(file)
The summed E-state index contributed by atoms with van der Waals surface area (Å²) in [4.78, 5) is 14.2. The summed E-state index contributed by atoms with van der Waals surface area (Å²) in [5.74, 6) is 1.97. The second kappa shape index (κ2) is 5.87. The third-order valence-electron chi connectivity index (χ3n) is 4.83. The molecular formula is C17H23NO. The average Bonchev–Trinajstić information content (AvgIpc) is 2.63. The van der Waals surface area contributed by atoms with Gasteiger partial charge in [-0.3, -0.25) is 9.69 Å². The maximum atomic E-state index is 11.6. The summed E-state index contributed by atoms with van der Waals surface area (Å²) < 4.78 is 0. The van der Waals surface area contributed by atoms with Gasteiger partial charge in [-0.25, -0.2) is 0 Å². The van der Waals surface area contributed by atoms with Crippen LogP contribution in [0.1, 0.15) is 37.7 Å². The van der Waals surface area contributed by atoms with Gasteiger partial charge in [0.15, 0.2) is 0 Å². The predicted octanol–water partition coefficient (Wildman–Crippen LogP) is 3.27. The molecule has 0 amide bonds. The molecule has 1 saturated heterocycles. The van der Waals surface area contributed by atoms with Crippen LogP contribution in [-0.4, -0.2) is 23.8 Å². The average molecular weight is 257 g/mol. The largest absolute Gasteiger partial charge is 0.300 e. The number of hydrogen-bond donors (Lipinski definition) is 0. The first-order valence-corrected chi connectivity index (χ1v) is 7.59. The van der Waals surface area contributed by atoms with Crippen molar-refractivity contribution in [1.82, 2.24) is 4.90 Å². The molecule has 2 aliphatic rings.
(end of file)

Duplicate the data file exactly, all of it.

The summed E-state index contributed by atoms with van der Waals surface area (Å²) in [4.78, 5) is 14.2. The summed E-state index contributed by atoms with van der Waals surface area (Å²) in [5.74, 6) is 1.97. The second kappa shape index (κ2) is 5.87. The third-order valence-electron chi connectivity index (χ3n) is 4.83. The molecular formula is C17H23NO. The average Bonchev–Trinajstić information content (AvgIpc) is 2.63. The van der Waals surface area contributed by atoms with Gasteiger partial charge in [-0.3, -0.25) is 9.69 Å². The maximum atomic E-state index is 11.6. The summed E-state index contributed by atoms with van der Waals surface area (Å²) < 4.78 is 0. The van der Waals surface area contributed by atoms with Gasteiger partial charge in [-0.25, -0.2) is 0 Å². The van der Waals surface area contributed by atoms with Crippen LogP contribution in [0.1, 0.15) is 37.7 Å². The van der Waals surface area contributed by atoms with Gasteiger partial charge in [0.15, 0.2) is 0 Å². The predicted octanol–water partition coefficient (Wildman–Crippen LogP) is 3.27. The molecule has 0 amide bonds. The molecule has 1 saturated heterocycles. The van der Waals surface area contributed by atoms with Crippen LogP contribution in [-0.4, -0.2) is 23.8 Å². The average molecular weight is 257 g/mol. The largest absolute Gasteiger partial charge is 0.300 e. The number of hydrogen-bond donors (Lipinski definition) is 0. The first-order valence-corrected chi connectivity index (χ1v) is 7.59. The van der Waals surface area contributed by atoms with Crippen molar-refractivity contribution in [1.82, 2.24) is 4.90 Å². The molecule has 2 aliphatic rings.